Thursday, August 17, 2006
The New York Times reports that a growing number of white couples are pushing past longtime cultural resistance to adopt black children. In 2004, 26 percent of black children adopted from foster care, about 4,200, were adopted transracially, nearly all by whites. That is up from roughly 14 percent, or 2,200, in 1998, according to a New York Times analysis of data from the National Data Archive on Child Abuse and Neglect at Cornell University and from the Department of Health and Human Services.
Read the NYT Article (last visited August 17, 2006 bgf)
The past year has produced some provocative scholarship on the subject of transracial adoption by family law professors.
- Solangel Maldonado, Discouraging Racial Preferences in Adoptions, 39 U.C. Davis L. Rev. 1415 (2006)
Drawing on the rich literature on cognitive bias, Professor Maldonado debunks the myths about domestic and international adoptions and shows that racial preferences, even if unconscious, play a role in many Americans’ decisions to adopt internationally. She proposes that the law discourage adoptions based on racial preferences by requiring that Americans seeking to adopt internationally, while there are available children in the United States who meet their non-race-based criteria, show non-race-based reasons for going abroad. (read the article)
- Tanya Washington Loving Grutter: Recognizing Race in TransRacial Adoptions, 16 Geo. Mason U. Civ. Rts. L.J. 1 (2005) Professor Washington examines the available social science data that examines the success and failings of transracial adoptions. She argues for a mandatory racial competency training program designed to preserve and promote the best interest of transracial adoptees and analyzes the constitutionality of such a program. (George Mason U Civil Rights Law Journal)
Several articles appeared in the The Boston College Third World Law Journal Symposium Issue on Black Children and their Families in the 21st Century, including:
- Twila Perry, Transracial Adoption And Gentrification: An Essay On Race, Power, Family And Community, 26 B.C. Third World L.J. 25 (2006)
Professor Perry argues that both transracial adoption and gentrification represent contexts in which, in the future, there may be increasing competition for limited resources. Professor Perry argues that in any such competition, Blacks will increasingly find themselves at a disadvantage stemming from the consequences of institutionalized racism. Professor Perry urges increased government involvement to preserve Black families and to protect Blacks against the displacement that often results from gentrification. (read the article)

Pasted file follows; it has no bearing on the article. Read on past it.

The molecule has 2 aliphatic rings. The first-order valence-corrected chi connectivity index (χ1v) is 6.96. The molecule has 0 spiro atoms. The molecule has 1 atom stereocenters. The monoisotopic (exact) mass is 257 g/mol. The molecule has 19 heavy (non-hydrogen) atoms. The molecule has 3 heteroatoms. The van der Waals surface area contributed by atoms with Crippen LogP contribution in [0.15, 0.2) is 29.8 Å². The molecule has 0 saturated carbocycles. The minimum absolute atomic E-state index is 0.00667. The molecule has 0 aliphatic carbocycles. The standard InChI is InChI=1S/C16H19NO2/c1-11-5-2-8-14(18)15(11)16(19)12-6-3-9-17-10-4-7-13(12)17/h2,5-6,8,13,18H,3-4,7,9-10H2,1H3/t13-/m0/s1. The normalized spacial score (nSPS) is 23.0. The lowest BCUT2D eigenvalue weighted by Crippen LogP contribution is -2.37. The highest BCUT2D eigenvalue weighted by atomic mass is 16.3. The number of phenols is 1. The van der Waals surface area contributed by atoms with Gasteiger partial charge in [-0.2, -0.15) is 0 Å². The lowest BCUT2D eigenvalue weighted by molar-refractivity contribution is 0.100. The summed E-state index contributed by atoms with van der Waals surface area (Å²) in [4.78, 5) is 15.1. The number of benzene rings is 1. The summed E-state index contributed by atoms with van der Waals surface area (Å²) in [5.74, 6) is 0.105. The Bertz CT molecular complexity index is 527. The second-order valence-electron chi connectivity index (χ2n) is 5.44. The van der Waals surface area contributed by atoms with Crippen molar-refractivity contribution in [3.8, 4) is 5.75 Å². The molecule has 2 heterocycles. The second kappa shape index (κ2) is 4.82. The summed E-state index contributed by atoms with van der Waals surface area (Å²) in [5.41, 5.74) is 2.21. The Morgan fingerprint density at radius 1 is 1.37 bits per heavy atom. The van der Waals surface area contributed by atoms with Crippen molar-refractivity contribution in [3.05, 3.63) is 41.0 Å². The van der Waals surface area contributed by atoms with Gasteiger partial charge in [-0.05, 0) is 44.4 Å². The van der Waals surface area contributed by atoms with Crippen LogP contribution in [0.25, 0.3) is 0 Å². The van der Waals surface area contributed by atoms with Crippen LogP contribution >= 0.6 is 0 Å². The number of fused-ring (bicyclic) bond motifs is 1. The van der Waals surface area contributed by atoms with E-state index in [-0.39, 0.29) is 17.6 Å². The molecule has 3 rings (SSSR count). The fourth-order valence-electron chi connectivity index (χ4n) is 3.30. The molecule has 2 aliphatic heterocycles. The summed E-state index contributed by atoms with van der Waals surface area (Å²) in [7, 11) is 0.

- Michele Goodwin, The Free-Market Approach To Adoption: The Value Of A Baby, 26 B.C. Third World L.J. 61 (2006)
Professor Goodwin argues that the current adoption model in the United States resembles an unregulated marketplace in children. She explores this marketplace and the way in which race, genetic traits, and class are implicated in adoption processes, resulting in higher fees associated with the adoption of children with desirable traits. She proposes two mechanisms by which the government could regulate the adoption market -- price caps and taxation and advocates greater transparency and information in the adoption process to protect the welfare of children who might otherwise be exploited in an unregulated adoption market. (read the article)
- Angela Mae Kupenda, Seeking Different Treatment, Or Seeking The Same Regard: Remarketing The Transracial Adoption Debate, 26 B.C. Third World L.J. 97 (2006)
Professor Kupenda urges a remarketing of the transracial adoption debate to reflect a request based on sameness, not difference. The request is not one for different treatment for black children. Rather, it is for black children to be given the same regard that is given to white children. This request is illustrated with the story of a black couple seeking to adopt healthy, fat white babies. (read the article)
Finally, for some broader perspectives on adoption, including transracial adoption, you may want to check out Barbara Bennett Woodhouse's article Waiting for Loving: The Child's Fundamental Right to Adoption, 34 Cap. U.L. Rev. 297 (2005) or Professor Lynn D. Wardle's article Parentlessness: Adoption Problems, Paradigms, Policies and Parameters, 4 Whittier J. Child & Fam. Advoc. 323 (2005)
(All links last visited August 17, 2006 bgf)